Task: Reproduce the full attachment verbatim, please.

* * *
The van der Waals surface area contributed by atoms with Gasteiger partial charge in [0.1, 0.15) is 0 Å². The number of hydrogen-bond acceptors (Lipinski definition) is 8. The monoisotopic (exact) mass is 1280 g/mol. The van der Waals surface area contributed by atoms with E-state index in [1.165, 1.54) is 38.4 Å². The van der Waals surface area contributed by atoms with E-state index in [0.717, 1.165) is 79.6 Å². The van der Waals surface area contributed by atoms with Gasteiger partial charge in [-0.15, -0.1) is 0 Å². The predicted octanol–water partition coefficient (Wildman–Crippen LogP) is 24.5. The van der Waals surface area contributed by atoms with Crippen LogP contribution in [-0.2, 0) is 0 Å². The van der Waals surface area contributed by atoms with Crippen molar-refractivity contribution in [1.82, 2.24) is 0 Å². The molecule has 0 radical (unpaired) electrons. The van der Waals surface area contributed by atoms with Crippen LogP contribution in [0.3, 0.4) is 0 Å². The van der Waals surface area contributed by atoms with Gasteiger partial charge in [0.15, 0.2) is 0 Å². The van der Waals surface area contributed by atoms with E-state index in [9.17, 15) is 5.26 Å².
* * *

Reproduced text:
The van der Waals surface area contributed by atoms with Gasteiger partial charge in [0.1, 0.15) is 0 Å². The number of hydrogen-bond acceptors (Lipinski definition) is 8. The monoisotopic (exact) mass is 1280 g/mol. The van der Waals surface area contributed by atoms with E-state index in [1.165, 1.54) is 38.4 Å². The van der Waals surface area contributed by atoms with E-state index in [0.717, 1.165) is 79.6 Å². The van der Waals surface area contributed by atoms with Gasteiger partial charge in [-0.15, -0.1) is 0 Å². The predicted octanol–water partition coefficient (Wildman–Crippen LogP) is 24.5. The van der Waals surface area contributed by atoms with Crippen LogP contribution in [-0.2, 0) is 0 Å². The van der Waals surface area contributed by atoms with Crippen molar-refractivity contribution in [1.82, 2.24) is 0 Å². The molecule has 0 radical (unpaired) electrons. The van der Waals surface area contributed by atoms with Crippen LogP contribution in [0.3, 0.4) is 0 Å². The van der Waals surface area contributed by atoms with Gasteiger partial charge in [0.15, 0.2) is 0 Å². The van der Waals surface area contributed by atoms with E-state index in [9.17, 15) is 5.26 Å².